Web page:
Investigate | 17 Aug 2016
Explosive new Ian Wishart health book challenges NZ healthy diet claims
“Show Me The Money, Honey” book reveals cholesterol, saturated fat and salt are good for most people’s health
AUCKLAND, NZ, — A new book on health warns tens of thousands of New Zealanders could be killed by key policy directives of New Zealand’s Ministry of Health.
Investigative journalist Ian Wishart says there’s compelling evidence from peer-reviewed medical studies that 50 years of health advice about the dangers of salt, cholesterol and saturated fat is wrong, and the mistake is already costing lives.
Show Me The Money, Honey: The Truth About Big Pharma’s War on Salt, Chocolate, Cholesterol & the Natural Health Products That Could Save Your Life [Howling At The Moon Publishing, 2016, $38.99] surveys more than 300 scientific studies and randomised controlled trials, to take the pulse of current and emerging scientific debate on health issues affecting everyone alive today.
“What I found stunned me,” Wishart says. “For five decades we’ve been told to eat a low-fat high carb diet, and to cut down on protein, saturated fats, salt and the like. We’ve been told to eat more cholesterol-reducing polyunsaturated fats. But now a huge body of medical research is saying the original studies on these issues back in the sixties and seventies were flawed, and that the health advice we’ve all been following is not just wrong, it’s deadly advice.”
In the book, Wishart reveals that while observational studies have linked heart health to lowering cholesterol and salt intake, randomised controlled trials – the gold standard in medical science – have failed to back that up. Instead, as the book shows, people with “ideal” cholesterol levels have a much higher risk of heart attack, and people who limit their salt to the WHO-recommended two grams of sodium a day have a much higher mortality rate.
How much higher? A staggering 83% increase in risk! Forty-two percent of all heart failure patients placed on low salt diets in one clinical trial were either dead or hospitalised again within the three years of the study. In contrast, only 26% of patients given a higher salt intake shared such fates, reported the Journal of the American College of Cardiology this year in one of the studies quoted in the book.[i]
“The figures don’t lie,” says Wishart, “if you follow current health guidelines you are more likely to die young, and this may explain why otherwise healthy people are dropping dead younger than expected.”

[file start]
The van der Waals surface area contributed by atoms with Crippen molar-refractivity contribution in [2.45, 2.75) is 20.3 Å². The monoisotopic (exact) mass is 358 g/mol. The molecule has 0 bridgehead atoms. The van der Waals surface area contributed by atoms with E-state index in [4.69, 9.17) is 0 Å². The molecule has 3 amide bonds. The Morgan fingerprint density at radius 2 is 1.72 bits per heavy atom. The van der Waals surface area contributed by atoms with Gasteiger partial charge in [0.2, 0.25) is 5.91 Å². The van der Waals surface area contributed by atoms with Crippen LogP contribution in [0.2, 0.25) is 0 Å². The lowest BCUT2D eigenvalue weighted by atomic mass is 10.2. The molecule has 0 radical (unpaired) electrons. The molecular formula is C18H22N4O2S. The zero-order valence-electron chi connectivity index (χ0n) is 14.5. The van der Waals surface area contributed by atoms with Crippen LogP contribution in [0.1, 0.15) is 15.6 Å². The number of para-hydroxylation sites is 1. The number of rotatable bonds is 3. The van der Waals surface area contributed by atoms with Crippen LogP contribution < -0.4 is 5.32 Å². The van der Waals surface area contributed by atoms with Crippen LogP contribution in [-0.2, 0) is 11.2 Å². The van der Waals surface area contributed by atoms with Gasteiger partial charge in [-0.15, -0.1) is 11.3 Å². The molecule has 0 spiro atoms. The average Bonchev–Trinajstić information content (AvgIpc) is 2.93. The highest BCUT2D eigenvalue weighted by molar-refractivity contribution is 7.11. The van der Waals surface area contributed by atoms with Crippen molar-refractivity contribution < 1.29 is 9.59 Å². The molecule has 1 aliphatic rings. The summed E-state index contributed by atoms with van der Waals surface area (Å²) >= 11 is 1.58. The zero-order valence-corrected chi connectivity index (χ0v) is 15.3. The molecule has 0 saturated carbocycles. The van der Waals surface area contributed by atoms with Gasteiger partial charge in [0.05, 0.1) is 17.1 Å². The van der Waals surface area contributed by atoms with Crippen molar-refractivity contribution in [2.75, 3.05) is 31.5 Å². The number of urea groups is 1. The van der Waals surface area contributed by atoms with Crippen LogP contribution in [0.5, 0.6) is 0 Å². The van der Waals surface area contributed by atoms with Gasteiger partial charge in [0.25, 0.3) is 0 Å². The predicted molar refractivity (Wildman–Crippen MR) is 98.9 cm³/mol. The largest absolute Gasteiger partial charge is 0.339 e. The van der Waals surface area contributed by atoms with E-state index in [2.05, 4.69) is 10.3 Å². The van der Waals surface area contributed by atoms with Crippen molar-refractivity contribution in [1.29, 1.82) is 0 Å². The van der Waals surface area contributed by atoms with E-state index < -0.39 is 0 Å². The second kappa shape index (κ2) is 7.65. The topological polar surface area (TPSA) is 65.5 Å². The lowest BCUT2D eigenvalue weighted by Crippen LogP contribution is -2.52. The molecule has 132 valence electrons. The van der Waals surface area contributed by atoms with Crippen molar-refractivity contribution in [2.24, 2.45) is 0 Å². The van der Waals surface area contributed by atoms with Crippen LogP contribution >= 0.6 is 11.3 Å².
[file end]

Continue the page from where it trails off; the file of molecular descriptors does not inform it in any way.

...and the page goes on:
The latest studies are showing sodium intakes of less than 3 grams a day, or exceeding 7 grams a day [but only if you have high blood pressure], are associated with much higher risk of early death. The sweet spot is an intake of 5-6 grams of sodium a day (two to three teaspoons of actual salt) which is healthy for everyone despite being up to three times higher than WHO guidelines. The average sodium intake for New Zealanders is between 4 and 5 grams a day, meaning there is no need to reduce salt in food.
“This is a crisis the medical establishment has to confront head on, ordinary New Zealanders have a right to know what the medical studies in the book have revealed. New Zealanders have a right to know that policy analysts at the Ministry of Health are going to take it onboard, particularly as a $452 million salt tax per annum is currently being mooted for New Zealand.”
OTHER KEY REVELATIONS:
- Eat more chocolate: Contrary to expectations, eating chocolate every day protects the heart, helps you burn fat and reverses ageing in clinical trials (removes wrinkles)
- Low cholesterol levels are a bigger killer than high cholesterol: If you are on cholesterol-lowering medication, read the latest scientific studies and ask your doctor about the risks of low cholesterol. “Paradoxically, participants who had greater reductions in serum cholesterol had a higher, rather than lower, risk of death…There was a 22% higher risk of death for each 30 mg/dL (0.78 mmol/L) reduction in serum cholesterol…there was no evidence of benefit in the intervention group for coronary atherosclerosis or myocardial infarcts [heart attacks].” In other words, the lower your serum cholesterol, the higher and higher you raised your risk of a heart attack. “Results of a systematic review and meta-analysis of randomized controlled trials do not provide support for the traditional diet heart hypothesis,” the study reported.
- Avoid multivitamin supplements – they are linked to a higher risk of cancer
- Sunscreens don’t work against melanoma – the latest scientific reviews of sunscreens in 2016 have found they don’t protect against melanoma and probably never have, raising massive questions about misleading trade practice health claims.
- Vitamin C may help kill cancer
- Avemar does help kill cancer
- Replacing animal fats with vegetable oils in the diet may shorten your life
- Fish oils are essential for health
Show Me The Money, Honey by Ian Wishart goes onsale nationwide in all good bookstores today including Whitcoulls, The Warehouse, PaperPlus, Take Note, Mighty Ape and Amazon.
[i] “Dietary sodium restriction in heart failure: a recommendation worth its salt?” Hummel & Konerman, JCHF. 2016;4(1):36-38. doi:10.1016/j.jchf.2015.10.003